Unlike previous research platforms on single or multi-agent reinforcement learning, MAgent focuses on supporting the tasks and the applications that require hundreds to millions of agents. MAgent is highly scalable and can host up to one million agents on a single GPU server.
We consider the problem of multiple agents sensing and acting in environments with the goal of maximising their shared utility. In these environments, agents must learn communication protocols in order to share information that is needed to solve the tasks.
A particularly challenging class of problems in this area is partially observable, cooperative, multi-agent learning, in which teams of agents must learn to coordinate their behaviour while conditioning only on their private observations. In this paper, we propose the StarCraft Multi-Agent Challenge (SMAC) as a benchmark problem to fill this gap.
Existing multi-agent reinforcement learning methods are limited typically to a small number of agents. When the agent number increases largely, the learning becomes intractable due to the curse of the dimensionality and the exponential growth of agent interactions.
The LOLA learning rule includes a term that accounts for the impact of one agent's policy on the anticipated parameter update of the other agents. We also show that the LOLA update rule can be efficiently calculated using an extension of the policy gradient estimator, making the method suitable for model-free RL.
Over recent years, deep reinforcement learning has shown strong successes in complex single-agent tasks, and more recently this approach has also been applied to multi-agent domains. In this paper, we propose a novel approach, called MAGnet, to multi-agent reinforcement learning (MARL) that utilizes a relevance graph representation of the environment obtained by a self-attention mechanism, and a message-generation technique inspired by the NerveNet architecture.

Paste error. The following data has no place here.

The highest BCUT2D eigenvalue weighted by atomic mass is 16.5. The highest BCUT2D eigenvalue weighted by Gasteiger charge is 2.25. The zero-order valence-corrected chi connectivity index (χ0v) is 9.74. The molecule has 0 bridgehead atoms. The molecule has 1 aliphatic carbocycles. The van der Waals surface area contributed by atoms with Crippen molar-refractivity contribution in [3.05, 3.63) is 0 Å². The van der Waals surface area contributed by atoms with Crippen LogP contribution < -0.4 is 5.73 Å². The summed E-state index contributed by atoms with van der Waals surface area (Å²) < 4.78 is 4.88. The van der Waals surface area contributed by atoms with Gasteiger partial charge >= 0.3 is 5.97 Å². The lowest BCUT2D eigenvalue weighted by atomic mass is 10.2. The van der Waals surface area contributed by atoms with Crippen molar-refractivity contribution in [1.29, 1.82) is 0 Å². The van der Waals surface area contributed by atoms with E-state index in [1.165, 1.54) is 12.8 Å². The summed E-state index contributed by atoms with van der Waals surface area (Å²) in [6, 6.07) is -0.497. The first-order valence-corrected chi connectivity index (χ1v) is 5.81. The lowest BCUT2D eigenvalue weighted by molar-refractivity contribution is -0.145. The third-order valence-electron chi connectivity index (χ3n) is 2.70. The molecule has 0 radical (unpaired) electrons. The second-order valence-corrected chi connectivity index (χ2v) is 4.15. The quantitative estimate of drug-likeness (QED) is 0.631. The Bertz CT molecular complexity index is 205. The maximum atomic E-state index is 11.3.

We propose a unified mechanism for achieving coordination and communication in Multi-Agent Reinforcement Learning (MARL), through rewarding agents for having causal influence over other agents' actions. Causal influence is assessed using counterfactual reasoning.
Groups of humans are often able to find ways to cooperate with one another in complex, temporally extended social dilemmas. This promotes a particular resolution of the matrix game social dilemma wherein inequity-averse individuals are personally pro-social and punish defectors.
We introduce sequential social dilemmas that share the mixed incentive structure of matrix game social dilemmas but also require agents to learn policies that implement their strategic intentions. We analyze the dynamics of policies learned by multiple self-interested independent learning agents, each using its own deep Q-network, on two Markov games we introduce here: 1. a fruit Gathering game and 2. a Wolfpack hunting game.
Large-scale online ride-sharing platforms have substantially transformed our lives by reallocating transportation resources to alleviate traffic congestion and promote transportation efficiency. An efficient fleet management strategy not only can significantly improve the utilization of transportation resources but also increase the revenue and customer satisfaction.